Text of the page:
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A stratified transect approach captures reef complexity with canopy-forming organisms

Research output: Contribution to Journal/MagazineJournal articlepeer-review

<mark>Journal publication date</mark>31/08/2022
<mark>Journal</mark>Coral Reefs
Issue number4
Number of pages9
Pages (from-to)897-905
Publication StatusPublished
Early online date9/05/22
<mark>Original language</mark>English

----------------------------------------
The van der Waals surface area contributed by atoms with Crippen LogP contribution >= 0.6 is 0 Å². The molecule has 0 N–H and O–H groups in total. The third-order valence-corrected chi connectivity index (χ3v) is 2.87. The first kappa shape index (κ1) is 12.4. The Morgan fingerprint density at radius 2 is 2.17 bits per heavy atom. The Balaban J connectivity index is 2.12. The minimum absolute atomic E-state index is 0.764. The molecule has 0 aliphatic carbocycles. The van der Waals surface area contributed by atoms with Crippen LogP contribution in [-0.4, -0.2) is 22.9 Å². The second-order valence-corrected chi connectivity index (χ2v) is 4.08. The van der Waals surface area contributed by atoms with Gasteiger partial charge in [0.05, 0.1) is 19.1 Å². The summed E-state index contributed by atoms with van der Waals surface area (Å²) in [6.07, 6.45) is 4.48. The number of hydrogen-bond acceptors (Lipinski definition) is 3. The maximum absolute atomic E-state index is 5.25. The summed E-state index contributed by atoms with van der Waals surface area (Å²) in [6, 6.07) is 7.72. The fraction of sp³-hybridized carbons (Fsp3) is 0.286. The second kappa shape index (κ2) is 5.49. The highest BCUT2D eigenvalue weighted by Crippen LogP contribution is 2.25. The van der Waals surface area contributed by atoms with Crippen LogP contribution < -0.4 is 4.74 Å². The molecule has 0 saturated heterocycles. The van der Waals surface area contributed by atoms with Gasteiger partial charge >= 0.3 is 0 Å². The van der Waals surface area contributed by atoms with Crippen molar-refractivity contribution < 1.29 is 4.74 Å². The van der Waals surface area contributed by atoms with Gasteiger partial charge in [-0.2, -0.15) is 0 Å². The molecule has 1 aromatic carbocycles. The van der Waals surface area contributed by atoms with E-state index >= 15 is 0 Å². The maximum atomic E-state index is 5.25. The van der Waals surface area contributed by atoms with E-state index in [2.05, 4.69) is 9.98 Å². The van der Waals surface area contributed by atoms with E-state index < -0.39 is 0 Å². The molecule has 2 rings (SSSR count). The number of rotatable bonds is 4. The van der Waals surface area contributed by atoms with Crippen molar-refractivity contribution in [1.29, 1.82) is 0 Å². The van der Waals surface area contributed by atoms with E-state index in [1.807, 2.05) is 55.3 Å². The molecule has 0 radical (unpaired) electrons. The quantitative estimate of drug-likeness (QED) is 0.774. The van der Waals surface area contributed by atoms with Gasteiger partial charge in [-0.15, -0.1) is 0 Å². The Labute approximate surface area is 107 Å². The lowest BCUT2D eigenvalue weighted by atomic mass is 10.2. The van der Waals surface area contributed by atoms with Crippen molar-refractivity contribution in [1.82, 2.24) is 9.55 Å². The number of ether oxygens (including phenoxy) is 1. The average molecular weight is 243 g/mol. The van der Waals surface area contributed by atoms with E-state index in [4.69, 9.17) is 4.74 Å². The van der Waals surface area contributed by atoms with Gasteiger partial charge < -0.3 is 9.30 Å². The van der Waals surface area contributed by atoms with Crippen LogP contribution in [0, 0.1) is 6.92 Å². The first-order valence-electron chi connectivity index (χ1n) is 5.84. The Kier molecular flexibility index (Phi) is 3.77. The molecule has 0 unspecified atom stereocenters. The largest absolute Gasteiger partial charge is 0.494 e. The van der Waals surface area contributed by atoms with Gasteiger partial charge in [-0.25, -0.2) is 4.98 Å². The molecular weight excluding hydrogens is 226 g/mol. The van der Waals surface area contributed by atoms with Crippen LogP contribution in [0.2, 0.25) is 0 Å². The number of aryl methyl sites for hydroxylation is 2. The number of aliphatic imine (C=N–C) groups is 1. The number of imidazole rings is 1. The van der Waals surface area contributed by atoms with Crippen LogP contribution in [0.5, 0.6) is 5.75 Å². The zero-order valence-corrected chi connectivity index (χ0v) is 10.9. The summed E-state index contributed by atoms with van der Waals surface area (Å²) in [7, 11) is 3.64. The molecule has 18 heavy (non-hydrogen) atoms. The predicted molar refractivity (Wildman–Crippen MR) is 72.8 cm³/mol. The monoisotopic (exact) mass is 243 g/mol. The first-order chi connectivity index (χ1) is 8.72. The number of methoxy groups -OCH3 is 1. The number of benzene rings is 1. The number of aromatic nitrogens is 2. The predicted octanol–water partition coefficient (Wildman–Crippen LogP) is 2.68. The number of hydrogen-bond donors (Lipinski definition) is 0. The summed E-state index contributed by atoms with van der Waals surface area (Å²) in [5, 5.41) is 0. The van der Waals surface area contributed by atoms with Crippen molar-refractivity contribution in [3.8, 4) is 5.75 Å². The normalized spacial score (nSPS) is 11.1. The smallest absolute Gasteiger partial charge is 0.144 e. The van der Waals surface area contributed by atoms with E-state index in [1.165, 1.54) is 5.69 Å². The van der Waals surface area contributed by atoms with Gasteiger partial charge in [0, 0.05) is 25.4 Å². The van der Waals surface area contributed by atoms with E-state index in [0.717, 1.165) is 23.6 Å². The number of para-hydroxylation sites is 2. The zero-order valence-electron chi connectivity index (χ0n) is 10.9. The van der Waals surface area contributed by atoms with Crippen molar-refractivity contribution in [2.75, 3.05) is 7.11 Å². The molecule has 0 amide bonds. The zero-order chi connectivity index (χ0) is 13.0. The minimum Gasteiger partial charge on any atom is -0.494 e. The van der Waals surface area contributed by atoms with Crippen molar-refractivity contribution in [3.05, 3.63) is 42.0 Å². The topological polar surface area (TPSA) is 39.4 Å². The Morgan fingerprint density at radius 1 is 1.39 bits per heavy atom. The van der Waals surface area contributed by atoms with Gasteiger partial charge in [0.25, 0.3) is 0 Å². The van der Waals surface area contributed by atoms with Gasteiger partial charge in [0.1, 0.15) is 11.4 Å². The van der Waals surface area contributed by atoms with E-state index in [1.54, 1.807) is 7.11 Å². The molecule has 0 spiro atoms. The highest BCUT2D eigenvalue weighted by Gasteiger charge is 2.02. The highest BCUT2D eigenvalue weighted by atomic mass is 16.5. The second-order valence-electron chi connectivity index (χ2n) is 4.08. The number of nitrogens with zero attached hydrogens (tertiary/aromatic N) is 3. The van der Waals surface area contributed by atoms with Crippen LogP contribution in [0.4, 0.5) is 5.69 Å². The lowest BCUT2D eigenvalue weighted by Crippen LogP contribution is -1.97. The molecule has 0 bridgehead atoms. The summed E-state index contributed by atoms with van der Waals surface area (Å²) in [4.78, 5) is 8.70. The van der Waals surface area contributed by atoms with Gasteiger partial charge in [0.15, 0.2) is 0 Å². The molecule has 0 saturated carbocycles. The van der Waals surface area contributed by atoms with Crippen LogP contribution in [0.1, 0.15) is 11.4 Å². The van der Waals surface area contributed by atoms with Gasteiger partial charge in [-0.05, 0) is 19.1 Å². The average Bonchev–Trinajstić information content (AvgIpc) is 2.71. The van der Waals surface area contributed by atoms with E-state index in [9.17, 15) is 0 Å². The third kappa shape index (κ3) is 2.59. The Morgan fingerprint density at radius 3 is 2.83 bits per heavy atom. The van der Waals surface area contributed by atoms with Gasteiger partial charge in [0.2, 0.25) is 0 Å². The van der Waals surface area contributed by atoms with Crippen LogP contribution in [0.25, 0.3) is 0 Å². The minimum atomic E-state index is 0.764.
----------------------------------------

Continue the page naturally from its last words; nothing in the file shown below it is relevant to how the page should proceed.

On the Great Barrier Reef (GBR), persistent changes to reef communities have begun to be documented, and on inshore reefs these shifts may favour the proliferation of macroalgae. Critical to understanding changes to reef community structure in response to anthropogenic impacts is developing effective methods to accurately document the abundance of different reef organisms. Effective monitoring must be time and cost efficient, replicable, and able to sufficiently and accurately detect disturbances to allow development of strategies to mitigate their impacts. Traditional techniques to document coral reef communities (i.e. photo-quadrats, benthic intercept transects) rely on planar views, which tend to either over- or under-represent canopy-forming organisms. As canopy-forming organisms are likely to be affected by anthropogenic influences (corals negatively, algae positively), it is essential for monitoring programs to implement methods sufficient to document changes to the vertical dimension of coral reefs. Here we build on previous work to document the canopy effect in coral-dominated ecosystems and propose a new survey approach suitable for implementation in algal-dominated systems. A vertically stratified transect, modified from a traditional point intercept transect, captures benthic and canopy-forming members of reef communities and provides information on three-dimensional complexity. To test the capability of the new method to detect changes in vertical reef structure, seaweed was removed from experimental quadrats and monitoring techniques were applied before and after four months of regrowth. A stratified method more accurately captured the three-dimensional change resulting from algal canopy growth, while resolving the over- and under-representation of algal biomass in two traditional techniques. We propose that a stratified transect method improves abundance estimates of canopy-forming organisms whilst maintaining data compatibility with traditional methods.